Harvest Calendar Generator
For small farms and local farmers markets, a harvest calendar can be an effective marketing visualization. It shows customers when their favorite fruits and vegetables will be in season, or it can simply be used to browse what is currently available. However, for highly diversified farms and markets, with specialized growing practices and storage techniques, the harvest window and season of availability can vary tremendously between farmers, and vary year to year based on changes to one's crop plan. Those differences can be precisely what give those farms their competitive edge, and so those differences should be reflected in marketing materials.
This project started out as an effort to generate a customized harvest calendar for Norwich Meadows Farm (preview), by importing a specially formatted CSV file directly into the farm's website for display. While that method worked well for one farm, I wanted to create a more generic solution which would be accessible to other farmers and market organizers.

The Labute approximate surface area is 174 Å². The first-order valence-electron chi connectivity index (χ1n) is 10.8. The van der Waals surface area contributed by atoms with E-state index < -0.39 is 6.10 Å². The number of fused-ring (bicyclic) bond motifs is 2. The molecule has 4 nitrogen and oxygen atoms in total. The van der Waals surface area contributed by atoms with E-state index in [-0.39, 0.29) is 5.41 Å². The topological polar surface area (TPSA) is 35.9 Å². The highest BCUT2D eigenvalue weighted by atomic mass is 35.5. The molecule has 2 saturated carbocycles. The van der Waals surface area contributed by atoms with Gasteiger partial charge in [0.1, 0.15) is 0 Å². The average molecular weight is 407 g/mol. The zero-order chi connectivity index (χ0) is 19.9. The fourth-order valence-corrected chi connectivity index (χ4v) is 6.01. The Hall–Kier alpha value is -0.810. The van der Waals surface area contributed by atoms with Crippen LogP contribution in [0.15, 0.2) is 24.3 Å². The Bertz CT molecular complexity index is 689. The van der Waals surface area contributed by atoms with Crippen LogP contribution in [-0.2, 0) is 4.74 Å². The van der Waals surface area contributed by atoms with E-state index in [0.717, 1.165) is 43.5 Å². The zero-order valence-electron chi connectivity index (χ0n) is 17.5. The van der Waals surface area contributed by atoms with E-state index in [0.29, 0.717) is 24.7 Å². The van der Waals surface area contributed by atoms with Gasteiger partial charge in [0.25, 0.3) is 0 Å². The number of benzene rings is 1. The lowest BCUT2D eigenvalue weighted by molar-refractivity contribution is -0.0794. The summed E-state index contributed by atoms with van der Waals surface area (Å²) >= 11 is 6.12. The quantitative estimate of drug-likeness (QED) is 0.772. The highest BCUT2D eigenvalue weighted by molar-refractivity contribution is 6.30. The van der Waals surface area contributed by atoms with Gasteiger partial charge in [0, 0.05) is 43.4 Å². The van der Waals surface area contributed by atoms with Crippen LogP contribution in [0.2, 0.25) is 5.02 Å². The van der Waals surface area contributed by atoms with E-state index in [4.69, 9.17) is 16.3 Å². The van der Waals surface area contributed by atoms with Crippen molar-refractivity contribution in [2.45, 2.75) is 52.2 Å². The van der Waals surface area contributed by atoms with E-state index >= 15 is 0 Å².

The current implementation is a work in progress, but the goal is for the user to be able to create their own harvest calendars according to their own particular crop plan. The calendars will be generated and exported in SVG format. Some other useful export formats would be PNG, or as embed code for a website.
Suggestions are welcome! Just open a new issue to request a feature or report a bug.
While it borrows ideas from the original project, which was written with D3, this is a complete rewrite, replacing all of D3's data visualization logic with pure React. This reimplementation is not as complicated as it sounds, and in fact simplifies a lot of the data manipulation, particularly where data is bound to the input fields. While D3 is quite useful and declarative when dealing with static datasets, it starts to feel very imperative when you have a constantly changing dataset, as determined by the user. This, of course, is where React truly excels, by moving that dataset to the component state, and updating the DOM as a function of that state. The rest of the declarative nature of D3's rendering API's can easily be replicated with React's render methods.